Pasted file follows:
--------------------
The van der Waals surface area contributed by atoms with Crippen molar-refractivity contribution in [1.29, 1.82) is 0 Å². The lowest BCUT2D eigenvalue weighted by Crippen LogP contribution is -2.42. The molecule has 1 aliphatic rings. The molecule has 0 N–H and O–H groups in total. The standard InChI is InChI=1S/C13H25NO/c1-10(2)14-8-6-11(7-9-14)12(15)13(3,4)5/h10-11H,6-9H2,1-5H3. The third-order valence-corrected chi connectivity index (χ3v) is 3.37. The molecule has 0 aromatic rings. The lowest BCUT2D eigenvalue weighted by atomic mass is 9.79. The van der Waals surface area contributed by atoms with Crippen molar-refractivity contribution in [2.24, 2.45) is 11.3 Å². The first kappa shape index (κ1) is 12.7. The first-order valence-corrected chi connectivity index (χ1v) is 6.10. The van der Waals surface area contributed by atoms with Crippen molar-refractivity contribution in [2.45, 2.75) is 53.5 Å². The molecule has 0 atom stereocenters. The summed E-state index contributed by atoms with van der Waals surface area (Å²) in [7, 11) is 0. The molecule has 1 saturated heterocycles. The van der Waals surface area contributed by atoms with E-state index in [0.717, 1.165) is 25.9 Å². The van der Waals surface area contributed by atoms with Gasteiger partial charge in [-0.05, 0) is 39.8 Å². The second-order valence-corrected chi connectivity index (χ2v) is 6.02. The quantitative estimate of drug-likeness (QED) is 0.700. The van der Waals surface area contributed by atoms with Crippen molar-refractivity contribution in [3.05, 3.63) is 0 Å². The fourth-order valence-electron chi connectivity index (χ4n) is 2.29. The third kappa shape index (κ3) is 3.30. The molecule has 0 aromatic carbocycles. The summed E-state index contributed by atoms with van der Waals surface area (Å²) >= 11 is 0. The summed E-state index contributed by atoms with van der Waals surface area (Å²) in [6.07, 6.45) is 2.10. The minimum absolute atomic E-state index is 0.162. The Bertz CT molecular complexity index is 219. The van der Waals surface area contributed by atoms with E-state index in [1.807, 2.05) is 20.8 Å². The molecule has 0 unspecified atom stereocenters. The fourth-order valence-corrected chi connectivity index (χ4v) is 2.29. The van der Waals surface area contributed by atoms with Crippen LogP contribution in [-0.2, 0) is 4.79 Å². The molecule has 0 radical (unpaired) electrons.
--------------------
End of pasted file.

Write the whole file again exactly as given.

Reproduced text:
The van der Waals surface area contributed by atoms with Crippen molar-refractivity contribution in [1.29, 1.82) is 0 Å². The lowest BCUT2D eigenvalue weighted by Crippen LogP contribution is -2.42. The molecule has 1 aliphatic rings. The molecule has 0 N–H and O–H groups in total. The standard InChI is InChI=1S/C13H25NO/c1-10(2)14-8-6-11(7-9-14)12(15)13(3,4)5/h10-11H,6-9H2,1-5H3. The third-order valence-corrected chi connectivity index (χ3v) is 3.37. The molecule has 0 aromatic rings. The lowest BCUT2D eigenvalue weighted by atomic mass is 9.79. The van der Waals surface area contributed by atoms with Crippen molar-refractivity contribution in [2.24, 2.45) is 11.3 Å². The first kappa shape index (κ1) is 12.7. The first-order valence-corrected chi connectivity index (χ1v) is 6.10. The van der Waals surface area contributed by atoms with Crippen molar-refractivity contribution in [2.45, 2.75) is 53.5 Å². The molecule has 0 atom stereocenters. The summed E-state index contributed by atoms with van der Waals surface area (Å²) in [7, 11) is 0. The molecule has 1 saturated heterocycles. The van der Waals surface area contributed by atoms with E-state index in [0.717, 1.165) is 25.9 Å². The van der Waals surface area contributed by atoms with Gasteiger partial charge in [-0.05, 0) is 39.8 Å². The second-order valence-corrected chi connectivity index (χ2v) is 6.02. The quantitative estimate of drug-likeness (QED) is 0.700. The van der Waals surface area contributed by atoms with Crippen molar-refractivity contribution in [3.05, 3.63) is 0 Å². The fourth-order valence-electron chi connectivity index (χ4n) is 2.29. The third kappa shape index (κ3) is 3.30. The molecule has 0 aromatic carbocycles. The summed E-state index contributed by atoms with van der Waals surface area (Å²) >= 11 is 0. The summed E-state index contributed by atoms with van der Waals surface area (Å²) in [6.07, 6.45) is 2.10. The minimum absolute atomic E-state index is 0.162. The Bertz CT molecular complexity index is 219. The van der Waals surface area contributed by atoms with E-state index in [1.807, 2.05) is 20.8 Å². The molecule has 0 unspecified atom stereocenters. The fourth-order valence-corrected chi connectivity index (χ4v) is 2.29. The van der Waals surface area contributed by atoms with Crippen LogP contribution in [-0.2, 0) is 4.79 Å². The molecule has 0 radical (unpaired) electrons.